Above the chattering of the sparrows and the rustle of the wind in the trees, Rafael could hear the sound of a piano—the keys barely touched by the player’s fingers—and a soft, timid voice, as if the song were meant for the singer alone.
It was she. Rafael knew the music: a Lied by Schubert—the favorite composer of the day; a master “whose best work was still unknown,” as she said in the cant she had learned from the critics, alluding to the fact that only the least subtle of the melancholy composer’s works had thus far been popularized.
The young man advanced slowly, cautiously, as if afraid lest the sound of his footsteps break in upon that melody which seemed to be rocking the garden lovingly to sleep in the afternoon’s golden sunlight.
He reached the open space in front of the house and once more found there the same murmuring palms, the same rubblework benches with seats and backs of flowered tile that he knew so well. There, in fact, she had so often laughed at his feverish protestations.
The door was closed; but through a half-opened window he could see a patch of silk; a woman’s back, bending slightly forward over the music.
As Rafael came up a dog began to bark at the end of the garden. Some hens that had been scratching about in sand of the drive, scampered off cackling with fright. The music stopped. A chair scraped as it was pushed back. The lady was rising to her feet.
At the balcony a flowing gown of blue appeared; but all that Rafael saw was a pair of eyes—green eyes, that seemed to fill the entire window with a flood of light.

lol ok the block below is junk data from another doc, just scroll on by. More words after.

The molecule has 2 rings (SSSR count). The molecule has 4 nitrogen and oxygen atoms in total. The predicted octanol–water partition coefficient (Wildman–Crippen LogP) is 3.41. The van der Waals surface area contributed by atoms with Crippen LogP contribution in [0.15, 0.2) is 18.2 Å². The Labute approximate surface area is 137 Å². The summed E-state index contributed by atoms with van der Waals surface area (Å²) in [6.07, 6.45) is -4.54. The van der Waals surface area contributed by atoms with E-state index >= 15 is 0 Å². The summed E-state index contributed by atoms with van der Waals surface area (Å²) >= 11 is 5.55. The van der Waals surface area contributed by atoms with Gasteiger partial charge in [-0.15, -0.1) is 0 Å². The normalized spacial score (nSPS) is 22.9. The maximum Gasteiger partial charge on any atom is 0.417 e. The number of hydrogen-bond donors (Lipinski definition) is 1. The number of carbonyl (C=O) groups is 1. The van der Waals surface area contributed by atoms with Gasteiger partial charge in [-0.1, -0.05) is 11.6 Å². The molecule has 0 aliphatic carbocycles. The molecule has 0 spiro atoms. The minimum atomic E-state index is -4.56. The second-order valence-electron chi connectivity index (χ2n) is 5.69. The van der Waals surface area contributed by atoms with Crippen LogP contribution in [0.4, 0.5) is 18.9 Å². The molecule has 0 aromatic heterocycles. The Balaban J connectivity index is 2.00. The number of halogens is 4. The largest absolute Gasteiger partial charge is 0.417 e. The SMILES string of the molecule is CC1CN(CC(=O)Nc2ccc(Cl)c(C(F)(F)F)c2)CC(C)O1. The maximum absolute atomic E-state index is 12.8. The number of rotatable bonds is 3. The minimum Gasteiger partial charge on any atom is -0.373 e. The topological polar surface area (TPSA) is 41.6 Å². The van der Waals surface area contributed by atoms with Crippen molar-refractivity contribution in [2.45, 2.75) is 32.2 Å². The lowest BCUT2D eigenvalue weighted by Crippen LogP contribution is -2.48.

“Beppa! Beppina!” cried a firm, a warm, a sonorous, soprano voice. “Apri la porta. Open the door.”
And with a slight inclination of her splendid head of thick auburn hair that seemed to crown her with a helmet of old gold, she smiled to him with a friendly, somewhat mocking, intimacy:
“Welcome, Rafaelito. I don’t know why, but I was expecting you this afternoon. We have heard all about your triumphs; the music and the tumult reached even to our desert. My congratulations to the Honorable don Rafael Brull. Come right in, I su senoria.”
From Valencia to Jativa, in all that immense territory covered with rice-fields and orange groves which Valencians embrace under the general and rather vague designation of La Ribera, there was no one unfamiliar with the name of Brull and the political power it stood for.
As if national unity had not yet been effected and the country were still divided into taifas and waliatos as in the days when one Moorish King reigned over Carlet, another over Denia, and a third over Jativa, the election system maintained a sort of inviolable rulership in every district; and when the Administration people came to Alcira in forecasting their political prospects, they always said the same thing: